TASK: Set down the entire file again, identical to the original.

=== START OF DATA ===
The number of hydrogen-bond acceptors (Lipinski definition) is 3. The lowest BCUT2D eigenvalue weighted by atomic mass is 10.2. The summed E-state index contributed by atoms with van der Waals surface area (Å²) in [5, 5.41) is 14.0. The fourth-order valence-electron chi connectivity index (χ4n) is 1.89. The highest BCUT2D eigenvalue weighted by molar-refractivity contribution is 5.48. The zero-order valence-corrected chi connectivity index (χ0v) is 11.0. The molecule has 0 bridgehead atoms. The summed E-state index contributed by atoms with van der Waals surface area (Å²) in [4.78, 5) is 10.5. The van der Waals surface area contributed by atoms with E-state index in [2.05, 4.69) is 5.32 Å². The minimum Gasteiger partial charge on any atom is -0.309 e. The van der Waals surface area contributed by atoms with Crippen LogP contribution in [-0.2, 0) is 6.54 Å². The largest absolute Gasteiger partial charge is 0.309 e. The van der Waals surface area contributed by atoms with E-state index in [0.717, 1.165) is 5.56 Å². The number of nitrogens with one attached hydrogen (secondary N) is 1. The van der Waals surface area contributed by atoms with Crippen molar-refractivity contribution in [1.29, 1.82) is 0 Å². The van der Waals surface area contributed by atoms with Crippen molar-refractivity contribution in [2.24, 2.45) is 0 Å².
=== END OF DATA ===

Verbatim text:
The number of hydrogen-bond acceptors (Lipinski definition) is 3. The lowest BCUT2D eigenvalue weighted by atomic mass is 10.2. The summed E-state index contributed by atoms with van der Waals surface area (Å²) in [5, 5.41) is 14.0. The fourth-order valence-electron chi connectivity index (χ4n) is 1.89. The highest BCUT2D eigenvalue weighted by molar-refractivity contribution is 5.48. The zero-order valence-corrected chi connectivity index (χ0v) is 11.0. The molecule has 0 bridgehead atoms. The summed E-state index contributed by atoms with van der Waals surface area (Å²) in [4.78, 5) is 10.5. The van der Waals surface area contributed by atoms with E-state index in [2.05, 4.69) is 5.32 Å². The minimum Gasteiger partial charge on any atom is -0.309 e. The van der Waals surface area contributed by atoms with Crippen LogP contribution in [-0.2, 0) is 6.54 Å². The largest absolute Gasteiger partial charge is 0.309 e. The van der Waals surface area contributed by atoms with E-state index in [0.717, 1.165) is 5.56 Å². The number of nitrogens with one attached hydrogen (secondary N) is 1. The van der Waals surface area contributed by atoms with Crippen molar-refractivity contribution in [1.29, 1.82) is 0 Å². The van der Waals surface area contributed by atoms with Crippen molar-refractivity contribution in [2.24, 2.45) is 0 Å².